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A recollection of Talking to Myself by WH Auden


Writing a posthumous tribute to WH Auden
Oliver Sacks Scientist
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After his death, Stephen Spender asked me if I would write something in his book of tributes to... to Wystan and I did. And I saw quite a lot of... of the Spenders after that. I never met the third member of the trio, Christopher Isherwood, although I think I quote him more than the others. In fact I quoted him when I was giving my talk on vision, of how he starts The Berlin Diaries [sic]: I am a camera, recording passively. So, this is a good start, so I can say, no, we are not cameras, we are never passive and vision is a huge matter of analysis and synthesis and selection and imagination and creation, not at all like... not at all like a camera, maybe like photography.


Oliver Sacks (1933-2015) was born in England. Having obtained his medical degree at Oxford University, he moved to the USA. There he worked as a consultant neurologist at Beth Abraham Hospital where in 1966, he encountered a group of survivors of the global sleepy sickness of 1916-1927. Sacks treated these patients with the then-experimental drug L-Dopa producing astounding results which he described in his book Awakenings. Further cases of neurological disorders were described by Sacks with exceptional sympathy in another major book entitled The Man Who Mistook His Wife For A Hat which became an instant best seller on its publication in 1985. His other books drew on his rich experiences as a neurologist gleaned over almost five decades of professional practice. Sacks's work was recognized by prestigious institutions which awarded him numerous honours and prizes. These included the Lewis Thomas Prize given by Rockefeller University, which recognizes the scientist as poet. He was an honorary fellow of both the American Academy of Arts and Letters and the American Academy of Arts and Sciences, and held honorary degrees from many universities, including Oxford, the Karolinska Institute, Georgetown, Bard, Gallaudet, Tufts, and the Catholic University of Peru.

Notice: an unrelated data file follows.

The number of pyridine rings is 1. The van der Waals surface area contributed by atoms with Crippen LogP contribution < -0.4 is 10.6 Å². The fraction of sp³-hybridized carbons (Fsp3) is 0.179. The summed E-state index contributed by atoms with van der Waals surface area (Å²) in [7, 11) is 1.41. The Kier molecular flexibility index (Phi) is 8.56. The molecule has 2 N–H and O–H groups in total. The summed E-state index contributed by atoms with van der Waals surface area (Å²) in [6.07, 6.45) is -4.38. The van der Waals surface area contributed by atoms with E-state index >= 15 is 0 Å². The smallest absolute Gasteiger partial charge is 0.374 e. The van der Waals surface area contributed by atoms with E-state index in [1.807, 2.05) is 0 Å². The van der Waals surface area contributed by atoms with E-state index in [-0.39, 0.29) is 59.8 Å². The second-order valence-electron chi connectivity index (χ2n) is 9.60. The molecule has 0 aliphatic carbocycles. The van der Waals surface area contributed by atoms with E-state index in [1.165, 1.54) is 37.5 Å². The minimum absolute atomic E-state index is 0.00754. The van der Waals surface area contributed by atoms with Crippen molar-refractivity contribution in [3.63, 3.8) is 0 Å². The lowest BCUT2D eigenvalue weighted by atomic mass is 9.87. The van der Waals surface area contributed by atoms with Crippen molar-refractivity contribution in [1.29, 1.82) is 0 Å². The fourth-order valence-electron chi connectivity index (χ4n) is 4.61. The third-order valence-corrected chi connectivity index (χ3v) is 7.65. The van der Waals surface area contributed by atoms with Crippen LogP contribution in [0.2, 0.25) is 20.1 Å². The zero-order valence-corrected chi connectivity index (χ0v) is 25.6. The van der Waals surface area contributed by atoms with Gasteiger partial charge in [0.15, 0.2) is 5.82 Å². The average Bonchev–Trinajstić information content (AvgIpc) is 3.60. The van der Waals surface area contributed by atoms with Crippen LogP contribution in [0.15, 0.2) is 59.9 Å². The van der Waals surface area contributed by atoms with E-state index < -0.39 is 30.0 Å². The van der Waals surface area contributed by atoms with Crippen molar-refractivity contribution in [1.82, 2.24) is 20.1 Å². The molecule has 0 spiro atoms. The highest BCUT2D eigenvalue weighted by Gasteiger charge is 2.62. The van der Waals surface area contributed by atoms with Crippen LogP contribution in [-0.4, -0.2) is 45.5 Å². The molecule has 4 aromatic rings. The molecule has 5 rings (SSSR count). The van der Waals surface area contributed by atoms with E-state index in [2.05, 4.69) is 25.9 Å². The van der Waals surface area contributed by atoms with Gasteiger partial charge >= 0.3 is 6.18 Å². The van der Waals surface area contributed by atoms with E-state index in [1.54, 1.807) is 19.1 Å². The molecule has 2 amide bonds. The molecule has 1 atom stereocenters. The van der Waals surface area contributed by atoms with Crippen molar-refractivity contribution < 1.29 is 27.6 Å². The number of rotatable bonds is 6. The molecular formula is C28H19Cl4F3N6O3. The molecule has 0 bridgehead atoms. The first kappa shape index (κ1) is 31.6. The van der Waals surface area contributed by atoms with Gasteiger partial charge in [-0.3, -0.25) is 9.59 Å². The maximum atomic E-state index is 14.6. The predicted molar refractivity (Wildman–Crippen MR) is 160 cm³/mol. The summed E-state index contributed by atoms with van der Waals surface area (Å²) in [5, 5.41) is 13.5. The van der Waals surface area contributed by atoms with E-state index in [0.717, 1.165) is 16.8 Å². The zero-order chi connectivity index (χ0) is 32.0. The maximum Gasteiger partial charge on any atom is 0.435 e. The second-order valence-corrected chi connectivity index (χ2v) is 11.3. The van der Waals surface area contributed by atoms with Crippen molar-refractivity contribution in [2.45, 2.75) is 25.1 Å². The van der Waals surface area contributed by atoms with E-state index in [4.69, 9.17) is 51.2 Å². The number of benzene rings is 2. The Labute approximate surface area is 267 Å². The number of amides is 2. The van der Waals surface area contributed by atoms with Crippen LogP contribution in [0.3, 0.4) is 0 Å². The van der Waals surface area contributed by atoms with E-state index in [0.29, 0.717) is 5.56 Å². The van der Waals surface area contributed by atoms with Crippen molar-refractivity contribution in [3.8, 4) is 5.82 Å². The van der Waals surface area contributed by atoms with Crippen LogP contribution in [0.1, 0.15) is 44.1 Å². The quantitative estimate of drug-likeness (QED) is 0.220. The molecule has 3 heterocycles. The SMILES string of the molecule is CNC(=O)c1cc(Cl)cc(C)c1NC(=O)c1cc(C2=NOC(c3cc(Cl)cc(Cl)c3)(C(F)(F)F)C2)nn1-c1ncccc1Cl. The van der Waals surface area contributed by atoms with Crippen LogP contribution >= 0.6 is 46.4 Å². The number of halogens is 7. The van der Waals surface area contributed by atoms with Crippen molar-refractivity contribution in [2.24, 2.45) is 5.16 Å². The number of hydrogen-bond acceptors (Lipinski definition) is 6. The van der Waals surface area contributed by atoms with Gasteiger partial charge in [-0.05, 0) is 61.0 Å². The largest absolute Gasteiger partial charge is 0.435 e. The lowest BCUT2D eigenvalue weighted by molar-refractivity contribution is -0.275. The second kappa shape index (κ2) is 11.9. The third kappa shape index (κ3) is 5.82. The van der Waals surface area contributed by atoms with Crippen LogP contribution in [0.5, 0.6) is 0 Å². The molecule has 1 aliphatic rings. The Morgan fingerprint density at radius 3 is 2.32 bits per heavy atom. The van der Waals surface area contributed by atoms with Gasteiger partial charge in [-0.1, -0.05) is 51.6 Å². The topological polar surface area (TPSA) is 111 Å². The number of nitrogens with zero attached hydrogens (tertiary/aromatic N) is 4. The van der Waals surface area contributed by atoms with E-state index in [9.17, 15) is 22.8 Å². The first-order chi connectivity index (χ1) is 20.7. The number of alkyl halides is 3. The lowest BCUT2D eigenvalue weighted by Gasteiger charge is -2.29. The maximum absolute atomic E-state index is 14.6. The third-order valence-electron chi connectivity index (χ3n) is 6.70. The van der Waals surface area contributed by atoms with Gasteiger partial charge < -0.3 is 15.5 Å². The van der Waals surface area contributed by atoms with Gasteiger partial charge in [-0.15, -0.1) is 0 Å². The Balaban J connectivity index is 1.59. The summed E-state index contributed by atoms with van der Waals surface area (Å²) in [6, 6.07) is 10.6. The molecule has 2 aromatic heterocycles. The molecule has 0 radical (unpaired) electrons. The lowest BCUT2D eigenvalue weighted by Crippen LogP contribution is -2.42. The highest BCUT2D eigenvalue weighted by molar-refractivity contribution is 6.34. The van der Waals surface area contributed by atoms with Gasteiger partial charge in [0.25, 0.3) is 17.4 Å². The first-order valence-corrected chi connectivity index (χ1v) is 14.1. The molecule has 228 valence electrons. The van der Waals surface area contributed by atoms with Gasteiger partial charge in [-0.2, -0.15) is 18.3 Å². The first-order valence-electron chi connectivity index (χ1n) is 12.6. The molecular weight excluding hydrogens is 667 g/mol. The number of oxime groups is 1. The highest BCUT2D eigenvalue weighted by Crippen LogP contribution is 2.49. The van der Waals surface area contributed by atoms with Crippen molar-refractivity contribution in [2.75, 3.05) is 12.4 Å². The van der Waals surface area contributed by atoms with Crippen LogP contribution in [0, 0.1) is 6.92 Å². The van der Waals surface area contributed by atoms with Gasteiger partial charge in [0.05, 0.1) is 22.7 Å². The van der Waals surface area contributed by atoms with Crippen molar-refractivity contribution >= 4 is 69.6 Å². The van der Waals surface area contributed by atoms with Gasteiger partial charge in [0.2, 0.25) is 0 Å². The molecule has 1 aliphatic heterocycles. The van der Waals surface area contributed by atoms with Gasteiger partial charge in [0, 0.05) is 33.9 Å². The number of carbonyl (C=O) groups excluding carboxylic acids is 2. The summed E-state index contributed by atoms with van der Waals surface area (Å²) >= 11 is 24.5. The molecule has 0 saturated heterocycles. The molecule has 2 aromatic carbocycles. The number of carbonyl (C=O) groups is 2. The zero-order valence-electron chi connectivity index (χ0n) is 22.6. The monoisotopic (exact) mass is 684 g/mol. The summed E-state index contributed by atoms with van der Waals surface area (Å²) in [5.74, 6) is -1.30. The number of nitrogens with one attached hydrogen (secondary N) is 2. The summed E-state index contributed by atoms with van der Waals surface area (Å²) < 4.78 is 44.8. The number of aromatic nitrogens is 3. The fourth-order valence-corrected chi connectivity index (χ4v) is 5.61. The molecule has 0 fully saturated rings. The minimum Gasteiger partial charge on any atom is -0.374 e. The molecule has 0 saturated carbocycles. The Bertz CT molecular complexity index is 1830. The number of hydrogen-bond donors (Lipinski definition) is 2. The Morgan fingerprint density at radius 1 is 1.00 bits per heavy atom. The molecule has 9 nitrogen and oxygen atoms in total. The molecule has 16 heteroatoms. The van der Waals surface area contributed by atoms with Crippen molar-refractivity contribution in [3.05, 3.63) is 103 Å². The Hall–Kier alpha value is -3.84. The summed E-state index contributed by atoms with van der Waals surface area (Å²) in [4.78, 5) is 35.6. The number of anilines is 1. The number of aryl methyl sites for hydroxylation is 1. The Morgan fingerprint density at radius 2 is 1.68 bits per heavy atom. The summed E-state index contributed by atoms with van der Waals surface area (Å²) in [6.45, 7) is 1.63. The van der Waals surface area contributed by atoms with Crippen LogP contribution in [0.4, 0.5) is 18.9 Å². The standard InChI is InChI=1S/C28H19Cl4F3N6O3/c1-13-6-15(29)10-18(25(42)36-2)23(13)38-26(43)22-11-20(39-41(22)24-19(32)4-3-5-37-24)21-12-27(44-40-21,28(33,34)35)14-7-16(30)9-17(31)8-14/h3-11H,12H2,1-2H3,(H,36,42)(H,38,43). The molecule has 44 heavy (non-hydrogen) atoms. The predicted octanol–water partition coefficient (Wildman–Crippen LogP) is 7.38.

Listeners: Kate Edgar

Kate Edgar, previously Managing Editor at the Summit Books division of Simon and Schuster, began working with Oliver Sacks in 1983. She has served as editor and researcher on all of his books, and has been closely involved with various films and adaptations based on his work. As friend, assistant, and collaborator, she has accompanied Dr Sacks on many adventures around the world, clinical and otherwise.

Tags: Goodbye to Berlin, The Berlin Stories, Stephen Spender, WH Auden, Christopher Isherwood

Duration: 1 minute, 5 seconds

Date story recorded: September 2011

Date story went live: 02 October 2012